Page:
List of Seleucid rulers

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Seleucus I Nicator
Faravahar background
History of Greater Iran
Until the rise of modern nation-states
Pre-modern

The Seleucid dynasty or the Seleucidae (from Greek: Σελευκίδαι, Seleukídai) was a Greek Macedonian royal family, founded by Seleucus I Nicator ("the Victor"), which ruled the Seleucid Empire centered in the Near East and regions of the Asian part of the earlier Achaemenid Persian Empire during the Hellenistic period.

Background[edit]

Seleucus was an officer of Alexander the Great, commander of the élite infantry corps in the Macedonian army, the "Shield-bearers" (Hypaspistai), later known as the "Silvershields". After the death of Alexander, Seleucus was nominated as the satrap of Babylon in 320 BCE. Antigonus forced Seleucus to flee from Babylon, but, supported by Ptolemy, he was able to return in 312 BCE. Seleucus' later conquests include Persia and Media. He formed an alliance with the Indian King Chandragupta Maurya. Seleucus defeated Antigonus in the battle of Ipsus in 301 BCE and Lysimachus in the battle of Corupedium in 281 BCE. He was assassinated by Ptolemy Ceraunus during the same year. His successor was his son Antiochus I.

Seleucid rulers[edit]

Seleucid Rulers
King Reign (BCE) Consort(s) Comments
Seleucus I Nicator Satrap 311–305 BCE
King 305–281 BCE
Apama
Antiochus I Soter co-ruler from 291, ruled 281–261 BCE Stratonice of Syria Co-ruler with his father for 10 years
Antiochus II Theos 261–246 BCE Laodice I
Berenice
Berenice was a daughter of Ptolemy II of Egypt. Laodice I had her and her son murdered.
Seleucus II Callinicus 246–225 BCE Laodice II
Seleucus III Ceraunus (or Soter) 225–223 BCE Seleucus III was assassinated by members of his army.
Antiochus III the Great 223–187 BCE Laodice III
Euboea of Chalcis
Antiochus III was a brother of Seleucus III
Seleucus IV Philopator 187–175 BCE Laodice IV This was a brother-sister marriage.
Antiochus IV Epiphanes 175–163 BCE Laodice IV
Antiochus V Eupator 163–161 BCE
Demetrius I Soter 161–150 BCE Apama ?
Laodice V?
Son of Seleucus IV Philopator and Laodice IV
Alexander I Balas 150–145 BCE Cleopatra Thea Son of Antiochus IV and Laodice IV
Demetrius II Nicator first reign, 145–138 BCE Cleopatra Thea Son of Demetrius I
Antiochus VI Dionysus (or Epiphanes) 145–140 BCE? Son of Alexander Balas and Cleopatra Thea
Diodotus Tryphon 140–138 BCE General who was a regent for Antiochus VI Dionysus. Took the throne after murdering his charge.
Antiochus VII Sidetes (or Euergetes) 138–129 BCE Cleopatra Thea Son of Demetrius I
Demetrius II Nicator second reign, 129–126 BCE Cleopatra Thea Demetrius was murdered at the instigation of his wife Cleopatra Thea.
Alexander II Zabinas 129–123 BCE Counter-king who claimed to be an adoptive son of Antiochus VII Sidetes
Cleopatra Thea 126-121 BCE Daughter of Ptolemy VI of Egypt. Married to three kings: Alexander Balas, Demetrius II Nicator, and Antiochus VII Sidetes. Mother of Antiochus VI, Seleucus V, Antiochus VIII Grypus, and Antiochus IX Cyzicenus. Coregent with her son Antiochus VIII Grypus.
Seleucus V Philometor 126/125 BCE Murdered by his mother Cleopatra Thea
Antiochus VIII Grypus 125–96 BCE Tryphaena of Egypt
Cleopatra Selene I of Egypt
Antiochus IX Cyzicenus 114–96 BCE Cleopatra IV of Egypt
Cleopatra Selene I of Egypt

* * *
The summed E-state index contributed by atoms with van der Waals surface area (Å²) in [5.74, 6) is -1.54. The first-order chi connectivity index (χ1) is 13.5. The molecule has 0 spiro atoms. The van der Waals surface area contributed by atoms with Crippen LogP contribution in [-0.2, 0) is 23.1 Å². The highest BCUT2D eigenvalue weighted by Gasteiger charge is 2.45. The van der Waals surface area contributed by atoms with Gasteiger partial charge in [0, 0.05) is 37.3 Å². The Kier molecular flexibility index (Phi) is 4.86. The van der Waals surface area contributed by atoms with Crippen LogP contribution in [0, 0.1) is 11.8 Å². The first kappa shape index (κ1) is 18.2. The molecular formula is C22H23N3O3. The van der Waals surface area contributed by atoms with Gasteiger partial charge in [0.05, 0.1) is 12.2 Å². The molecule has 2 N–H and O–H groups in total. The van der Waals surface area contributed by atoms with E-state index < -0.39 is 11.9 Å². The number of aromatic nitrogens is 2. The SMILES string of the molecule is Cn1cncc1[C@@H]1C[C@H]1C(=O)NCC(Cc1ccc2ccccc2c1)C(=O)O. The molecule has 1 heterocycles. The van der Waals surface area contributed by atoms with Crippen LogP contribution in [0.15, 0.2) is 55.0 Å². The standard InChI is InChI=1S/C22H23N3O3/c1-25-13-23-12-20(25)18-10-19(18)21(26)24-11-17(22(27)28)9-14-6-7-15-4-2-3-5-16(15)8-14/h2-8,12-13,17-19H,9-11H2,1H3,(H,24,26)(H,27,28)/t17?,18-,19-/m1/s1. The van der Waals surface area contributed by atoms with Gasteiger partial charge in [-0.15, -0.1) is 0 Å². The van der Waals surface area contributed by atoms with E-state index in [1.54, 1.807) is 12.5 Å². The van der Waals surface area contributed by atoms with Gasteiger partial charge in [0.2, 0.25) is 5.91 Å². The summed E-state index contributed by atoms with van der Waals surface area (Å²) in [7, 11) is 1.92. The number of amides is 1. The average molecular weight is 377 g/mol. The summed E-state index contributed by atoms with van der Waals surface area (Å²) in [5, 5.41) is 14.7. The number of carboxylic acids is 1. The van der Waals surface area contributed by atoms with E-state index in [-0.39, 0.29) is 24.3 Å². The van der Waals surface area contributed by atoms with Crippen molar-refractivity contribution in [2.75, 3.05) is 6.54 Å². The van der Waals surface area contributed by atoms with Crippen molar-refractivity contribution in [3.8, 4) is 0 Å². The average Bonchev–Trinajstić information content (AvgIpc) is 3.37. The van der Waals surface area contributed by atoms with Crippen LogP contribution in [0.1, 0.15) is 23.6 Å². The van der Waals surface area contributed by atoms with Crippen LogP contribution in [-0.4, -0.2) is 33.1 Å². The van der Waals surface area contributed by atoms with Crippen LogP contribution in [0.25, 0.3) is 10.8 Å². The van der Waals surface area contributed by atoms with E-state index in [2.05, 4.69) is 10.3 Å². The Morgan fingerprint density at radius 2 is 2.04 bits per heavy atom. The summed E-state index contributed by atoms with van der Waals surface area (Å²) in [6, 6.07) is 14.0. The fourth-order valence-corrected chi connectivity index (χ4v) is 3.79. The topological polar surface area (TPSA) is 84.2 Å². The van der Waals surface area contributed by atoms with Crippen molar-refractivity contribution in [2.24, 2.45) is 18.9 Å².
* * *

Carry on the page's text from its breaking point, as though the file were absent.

Seleucus VI Epiphanes Nicator 96–95 BCE
Antiochus X Eusebes Philopator 95–92 BC or 83 BCE Cleopatra Selene I
Demetrius III Eucaerus (or Philopator) 95–87 BCE
Antiochus XI Epiphanes Philadelphus 95–92 BCE
Philip I Philadelphus 95–84/83 BCE
Antiochus XII Dionysus 87–84 BCE
(Tigranes I of Armenia) 83–69 BCE
Seleucus VII Kybiosaktes or Philometor 83–69 BCE
Antiochus XIII Asiaticus 69–64 BCE
Philip II Philoromaeus 65–63 BCE

Family tree[edit]

 
 
 
 
 
 
 
 
 
 
 
Antiochus
 
Laodice
 
 
 
 
 
 
 
 
 
 
 
 
 
 
 
 
 
 
 
 
 
 
 
 
 
 
 
 
 
 
 
 
 
 
 
 
 
 
 
 
 
 
 
 
Seleucus I Nicator
Kg. 305–281
 
Apama
 
 
 
 
 
 
 
 
 
 
 
 
 
 
 
 
 
 
 
 
 
 
 
 
 
 
 
 
 
 
 
 
 
 
 
Achaeus
 
 
Stratonice
 
Antiochus I Soter
Kg. 281–261
 
 
 
 
 
 
 
 
 
 
 
 
 
 
 
 
 
 
 
 
 
 
 
 
 
 
 
 
 
 
 
 
 
 
 
 
 
 
Andromachus
 
 
 
 
Antiochus II Theos
Kg. 261–246
 
Laodice I
 
 
 
 
 
 
 
 
 
 
 
 
 
 
 
 
 
 
 
 
 
 
 
 
 
 
 
 
 
 
 
 
 
 
 
 
 
 
 
 
 
 
 
 
 
 
 
 
 
 
 
Achaeus
Kg. 220–213
 
 
Laodice II
 
Seleucus II Callinicus
Kg. 246–226
 
Antiochus Hierax
Kg. 240–228
 
 
 
 
 
 
 
 
 
 
 
 
 
 
 
 
 
 
 
 
 
 
 
 
 
 
 
 
 
 
 
 
 
 
 
 
 
 
 
 
 
 
 
 
 
 
Seleucus III Ceraunus
Kg. 226–223
 
Antiochus III the Great
Kg. 223–187
 
Laodice III
 
 
 
 
 
 
 
 
 
 
 
 
 
 
 
 
 
 
 
 
 
 
 
 
 
 
 
 
 
 
 
 
 
 
 
 
 
 
 
 
 
 
 
 
 
 
 
 
 
 
Seleucus IV Philopator
Kg. 187–175
 
Laodice
 
Antiochus IV Epiphanes
Kg. 175–163
 
 
 
 
 
 
 
 
 
 
 
 
 
 
 
 
 
 
 
 
 
 
 
 
 
 
 
 
 
 
 
 
 
 
 
 
 
 
 
Apama
 
Demetrius I Soter
Kg. 161–150
 
Antiochus V Eupator
Kg. 163–161
 
 
 
 
 
 
 
 
 
 
 
 
 
 
 
 
 
 
 
 
 
 
 
 
 
 
 
 
 
 
 
 
 
 
 
 
 
 
 
 
 
 
 
 
 
 
Alexander I Balas
Kg. 150–146
 
Cleopatra Thea
Qu. 125–121
 
Demetrius II Nicator
Kg. 145–125
 
 
 
 
 
 
 
 
 
Antiochus VII Sidetes
Kg. 138–129
 
 
 
 
 
 
 
 
 
 
 
 
 
 
 
 
 
 
 
 
 
 
 
 
 
 
 
 
 
 
 
 
 
 
 
 
 
 
Antiochus VI Dionysus
Kg. 144–142
 
Seleucus V Philometor
Kg. 126–125
 
Antiochus VIII Grypus
Kg. 125–96
 
Cleopatra
 
 
 
Antiochus IX Cyzicenus
Kg. 116–96
 
 
 
 
 
 
 
 
 
 
 
 
 
 
 
 
 
 
 
 
 
 
 
 
 
 
 
 
 
 
 
 
 
 
 
 
 
 
 
 
 
 
 
 
 
 
 
 
 
 
Seleucus VI Epiphanes
Kg. 96–95
 
Antiochus XI Epiphanes
Kg. 95–92
 
Philip I Philadelphus
Kg. 95–83
 
Demetrius III Eucaerus
Kg. 95–88
 
Antiochus XII Dionysus
Kg. 87–84
 
Antiochus X Eusebes
Kg. 95–83
 
 
 
 
 
 
 
 
 
 
 
 
 
 
 
 
 
 
 
 
 
 
 
 
 
 
 
 
 
 
 
 
 
Philip II Philoromaeus
Kg. 69–63
 
 
 
 
 
 
 
 
 
Antiochus XIII Asiaticus
Kg. 69–64

See also[edit]

References[edit]


External links[edit]